Apparently, he, too, had goodies to pick up. Mr. Malkin scooped up a pile of jerseys bearing his number 71 and checked out at the front desk. Not surprisingly, he was allowed to move to the front of the line. However, he paid for that, too: he spent more than five minutes signing autographs. Almost as quickly as he arrived, the center known as Geno had left the building.
Other customers crowding into the arena team store included Sam Palombia IV, 29, of Mount Washington, and his son, 4-year-old Sam Palombia V. Such ardent Pens fans are father and son that the elder Mr. Palombia proudly showed off a studio photo taken when his son was 1,wearing a Sidney Crosby game sweater.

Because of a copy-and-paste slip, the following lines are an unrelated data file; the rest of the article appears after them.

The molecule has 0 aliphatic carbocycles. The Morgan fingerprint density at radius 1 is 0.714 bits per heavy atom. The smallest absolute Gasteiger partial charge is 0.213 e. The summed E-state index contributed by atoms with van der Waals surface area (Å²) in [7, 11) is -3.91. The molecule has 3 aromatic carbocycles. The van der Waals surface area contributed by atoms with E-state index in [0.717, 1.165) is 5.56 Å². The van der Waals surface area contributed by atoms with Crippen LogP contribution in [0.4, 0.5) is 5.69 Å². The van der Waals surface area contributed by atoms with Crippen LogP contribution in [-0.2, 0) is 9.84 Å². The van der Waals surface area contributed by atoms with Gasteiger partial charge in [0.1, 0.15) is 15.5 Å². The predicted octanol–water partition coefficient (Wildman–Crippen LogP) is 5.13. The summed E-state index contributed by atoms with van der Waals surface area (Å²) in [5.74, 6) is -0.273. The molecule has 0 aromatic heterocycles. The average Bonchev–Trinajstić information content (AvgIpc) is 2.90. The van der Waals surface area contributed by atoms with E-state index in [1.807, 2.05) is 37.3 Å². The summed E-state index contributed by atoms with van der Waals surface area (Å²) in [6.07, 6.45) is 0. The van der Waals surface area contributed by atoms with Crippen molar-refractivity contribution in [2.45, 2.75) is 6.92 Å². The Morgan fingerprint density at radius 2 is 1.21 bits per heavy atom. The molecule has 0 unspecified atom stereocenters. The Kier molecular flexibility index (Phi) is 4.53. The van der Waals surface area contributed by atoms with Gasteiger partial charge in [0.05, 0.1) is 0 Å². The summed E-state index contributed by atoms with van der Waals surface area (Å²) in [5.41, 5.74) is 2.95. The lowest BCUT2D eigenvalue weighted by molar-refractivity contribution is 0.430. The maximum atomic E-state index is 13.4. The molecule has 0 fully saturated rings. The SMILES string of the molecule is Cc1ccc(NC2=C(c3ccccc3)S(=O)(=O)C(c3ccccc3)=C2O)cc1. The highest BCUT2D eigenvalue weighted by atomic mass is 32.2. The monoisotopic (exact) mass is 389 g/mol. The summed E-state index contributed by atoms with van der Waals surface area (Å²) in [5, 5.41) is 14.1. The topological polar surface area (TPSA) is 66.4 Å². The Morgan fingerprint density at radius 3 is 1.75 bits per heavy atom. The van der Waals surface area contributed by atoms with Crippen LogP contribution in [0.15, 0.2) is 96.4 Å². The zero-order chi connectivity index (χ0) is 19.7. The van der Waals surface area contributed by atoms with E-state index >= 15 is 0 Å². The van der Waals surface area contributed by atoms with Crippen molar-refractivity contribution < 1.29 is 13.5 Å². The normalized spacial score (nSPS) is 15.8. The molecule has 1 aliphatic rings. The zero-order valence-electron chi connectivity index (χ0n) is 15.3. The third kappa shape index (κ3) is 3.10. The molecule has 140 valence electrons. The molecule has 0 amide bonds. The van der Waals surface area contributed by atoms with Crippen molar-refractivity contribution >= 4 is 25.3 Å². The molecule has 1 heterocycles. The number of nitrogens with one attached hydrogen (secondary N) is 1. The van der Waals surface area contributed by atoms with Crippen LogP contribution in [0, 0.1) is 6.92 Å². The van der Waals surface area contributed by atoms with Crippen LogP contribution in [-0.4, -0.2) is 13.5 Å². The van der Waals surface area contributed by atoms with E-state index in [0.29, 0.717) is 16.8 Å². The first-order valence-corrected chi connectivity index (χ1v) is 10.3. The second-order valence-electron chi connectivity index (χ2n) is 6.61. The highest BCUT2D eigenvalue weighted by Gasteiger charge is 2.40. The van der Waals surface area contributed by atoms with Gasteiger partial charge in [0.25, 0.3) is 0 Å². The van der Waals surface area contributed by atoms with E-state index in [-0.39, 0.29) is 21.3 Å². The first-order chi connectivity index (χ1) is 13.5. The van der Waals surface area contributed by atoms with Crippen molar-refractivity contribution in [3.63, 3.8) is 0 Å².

Also wearing Sidney Crosby's "87" yesterday was new father Lee Crusa, 24, who said he is so fervent a Pens fan that he wanted to name his daughter after the Penguins captain -- albeit with a slightly different spelling.
At Magee, he and his fiancee, Ms. Lebowitz, 23, recovered yesterday from the near-collision of two huge events in their lives: the birth of their Sydney Grace Lebowitz and, minutes later, the Pens championship victory.
The couple, from Brookline, had different names in mind for their girl. Mr. Crusa favored Sydney, but Ms. Lebowitz preferred Sophie.
The couple planned to watch the game at home, but Sydney had other ideas -- something the couple learned when Ms. Lebowitz's contractions began at 6:30 a.m. Friday.
On Friday night, with a TV in the hospital room tuned to the game, Mr. Crusa kept an eye on the Penguins while comforting his fiancee.